EM Algorithm in Machine Learning
The EM algorithm is considered a latent variable model to find the local maximum likelihood parameters of a statistical model, proposed by Arthur Dempster, Nan Laird, and Donald Rubin in 1977. The EM (Expectation-Maximization) algorithm is one of the most commonly used terms in machine learning to obtain maximum likelihood estimates of variables that are sometimes observable and sometimes not. However, it is also applicable to unobserved data or sometimes called latent. It has various real-world applications in statistics, including obtaining the mode of the posterior marginal distribution of parameters in machine learning and data mining applications.
In most real-life applications of machine learning, it is found that several relevant learning features are available, but very few of them are observable, and the rest are unobservable. If the variables are observable, then it can predict the value using instances. On the other hand, the variables which are latent or directly not observable, for such variables Expectation-Maximization (EM) algorithm plays a vital role to predict the value with the condition that the general form of probability distribution governing those latent variables is known to us. In this topic, we will discuss a basic introduction to the EM algorithm, a flow chart of the EM algorithm, its applications, advantages, and disadvantages of EM algorithm, etc.
What is an EM algorithm?
The Expectation-Maximization (EM) algorithm is defined as the combination of various unsupervised machine learning algorithms, which is used to determine the local maximum likelihood estimates (MLE) or maximum a posteriori estimates (MAP) for unobservable variables in statistical models. Further, it is a technique to find maximum likelihood estimation when the latent variables are present. It is also referred to as the latent variable model.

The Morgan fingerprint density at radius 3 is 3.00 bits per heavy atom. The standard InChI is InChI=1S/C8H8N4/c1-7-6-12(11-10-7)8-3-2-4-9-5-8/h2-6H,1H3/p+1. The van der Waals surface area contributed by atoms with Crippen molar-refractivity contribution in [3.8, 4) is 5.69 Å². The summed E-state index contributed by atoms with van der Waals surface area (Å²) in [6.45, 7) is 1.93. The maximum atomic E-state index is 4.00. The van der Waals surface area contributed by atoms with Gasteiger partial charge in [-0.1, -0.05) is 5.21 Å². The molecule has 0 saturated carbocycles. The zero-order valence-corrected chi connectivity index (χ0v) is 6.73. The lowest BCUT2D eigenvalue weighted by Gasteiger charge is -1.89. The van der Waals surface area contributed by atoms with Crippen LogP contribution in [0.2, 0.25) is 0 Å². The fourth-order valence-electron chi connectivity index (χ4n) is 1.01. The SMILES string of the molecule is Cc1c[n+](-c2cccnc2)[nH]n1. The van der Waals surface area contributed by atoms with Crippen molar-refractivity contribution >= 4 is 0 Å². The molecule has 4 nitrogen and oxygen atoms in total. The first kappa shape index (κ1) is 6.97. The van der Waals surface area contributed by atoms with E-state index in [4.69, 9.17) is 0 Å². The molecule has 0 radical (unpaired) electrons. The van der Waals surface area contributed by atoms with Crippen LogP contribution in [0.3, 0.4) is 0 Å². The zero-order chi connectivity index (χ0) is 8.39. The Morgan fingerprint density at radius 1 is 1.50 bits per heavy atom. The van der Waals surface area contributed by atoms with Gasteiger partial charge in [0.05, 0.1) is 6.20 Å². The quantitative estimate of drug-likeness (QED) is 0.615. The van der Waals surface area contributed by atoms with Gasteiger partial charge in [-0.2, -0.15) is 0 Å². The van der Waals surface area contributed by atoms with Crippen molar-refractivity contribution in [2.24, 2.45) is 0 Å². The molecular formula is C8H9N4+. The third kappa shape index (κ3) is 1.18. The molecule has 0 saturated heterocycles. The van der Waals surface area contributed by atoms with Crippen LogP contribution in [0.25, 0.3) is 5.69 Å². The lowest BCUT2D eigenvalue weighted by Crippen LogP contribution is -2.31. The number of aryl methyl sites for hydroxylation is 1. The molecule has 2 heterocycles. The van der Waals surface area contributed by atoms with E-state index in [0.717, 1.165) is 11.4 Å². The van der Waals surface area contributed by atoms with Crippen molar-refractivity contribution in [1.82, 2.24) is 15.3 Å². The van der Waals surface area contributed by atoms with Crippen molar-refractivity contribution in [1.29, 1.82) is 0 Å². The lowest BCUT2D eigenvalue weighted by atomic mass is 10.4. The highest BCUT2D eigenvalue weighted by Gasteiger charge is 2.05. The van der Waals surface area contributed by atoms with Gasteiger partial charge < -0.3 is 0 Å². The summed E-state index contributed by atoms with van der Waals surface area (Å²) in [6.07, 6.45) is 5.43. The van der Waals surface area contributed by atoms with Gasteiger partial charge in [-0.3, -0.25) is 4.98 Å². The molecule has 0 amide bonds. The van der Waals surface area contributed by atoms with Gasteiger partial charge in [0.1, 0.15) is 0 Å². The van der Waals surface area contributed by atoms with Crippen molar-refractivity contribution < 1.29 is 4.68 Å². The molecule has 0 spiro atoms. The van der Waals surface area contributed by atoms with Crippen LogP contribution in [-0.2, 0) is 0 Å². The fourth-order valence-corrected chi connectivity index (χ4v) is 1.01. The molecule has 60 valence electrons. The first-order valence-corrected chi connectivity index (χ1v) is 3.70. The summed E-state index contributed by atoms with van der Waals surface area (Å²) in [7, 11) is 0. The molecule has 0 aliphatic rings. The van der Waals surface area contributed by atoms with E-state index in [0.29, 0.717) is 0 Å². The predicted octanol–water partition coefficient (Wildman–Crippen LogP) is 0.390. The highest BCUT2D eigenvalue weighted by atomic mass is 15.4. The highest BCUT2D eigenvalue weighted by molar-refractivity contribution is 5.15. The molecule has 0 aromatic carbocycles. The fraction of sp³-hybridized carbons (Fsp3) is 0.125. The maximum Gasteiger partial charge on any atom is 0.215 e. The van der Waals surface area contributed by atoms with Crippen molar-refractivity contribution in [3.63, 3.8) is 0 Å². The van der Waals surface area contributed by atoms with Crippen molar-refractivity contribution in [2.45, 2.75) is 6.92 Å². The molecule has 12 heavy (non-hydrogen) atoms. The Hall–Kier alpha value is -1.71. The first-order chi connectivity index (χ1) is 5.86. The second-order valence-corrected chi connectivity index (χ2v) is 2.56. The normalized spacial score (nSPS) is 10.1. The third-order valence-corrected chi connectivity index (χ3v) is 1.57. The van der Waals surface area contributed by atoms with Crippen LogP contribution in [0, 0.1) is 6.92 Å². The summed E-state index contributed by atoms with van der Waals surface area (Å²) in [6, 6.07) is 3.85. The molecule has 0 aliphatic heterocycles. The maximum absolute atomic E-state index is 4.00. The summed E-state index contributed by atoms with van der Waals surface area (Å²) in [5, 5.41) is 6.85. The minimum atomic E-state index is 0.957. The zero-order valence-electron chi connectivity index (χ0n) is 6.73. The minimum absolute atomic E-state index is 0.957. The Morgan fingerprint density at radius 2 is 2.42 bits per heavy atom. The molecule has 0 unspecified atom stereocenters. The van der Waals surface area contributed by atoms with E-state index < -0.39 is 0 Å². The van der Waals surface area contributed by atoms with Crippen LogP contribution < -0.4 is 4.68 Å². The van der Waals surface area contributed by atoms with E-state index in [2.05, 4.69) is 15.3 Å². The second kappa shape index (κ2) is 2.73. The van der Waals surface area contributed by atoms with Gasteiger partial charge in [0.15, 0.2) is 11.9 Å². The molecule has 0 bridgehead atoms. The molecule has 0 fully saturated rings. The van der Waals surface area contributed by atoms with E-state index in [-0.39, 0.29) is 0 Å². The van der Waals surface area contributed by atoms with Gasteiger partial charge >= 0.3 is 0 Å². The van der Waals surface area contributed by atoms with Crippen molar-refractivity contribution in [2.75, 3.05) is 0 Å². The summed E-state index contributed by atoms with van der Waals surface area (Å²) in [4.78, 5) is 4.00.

A latent variable model consists of both observable and unobservable variables where observable can be predicted while unobserved are inferred from the observed variable. These unobservable variables are known as latent variables.
The EM algorithm is the combination of various unsupervised ML algorithms, such as the k-means clustering algorithm. Being an iterative approach, it consists of two modes. In the first mode, we estimate the missing or latent variables. Hence it is referred to as the Expectation/estimation step (E-step). Further, the other mode is used to optimize the parameters of the models so that it can explain the data more clearly. The second mode is known as the maximization-step or M-step.
The primary goal of the EM algorithm is to use the available observed data of the dataset to estimate the missing data of the latent variables and then use that data to update the values of the parameters in the M-step.
What is Convergence in the EM algorithm?
Convergence is defined as the specific situation in probability based on intuition, e.g., if there are two random variables that have very less difference in their probability, then they are known as converged. In other words, whenever the values of given variables are matched with each other, it is called convergence.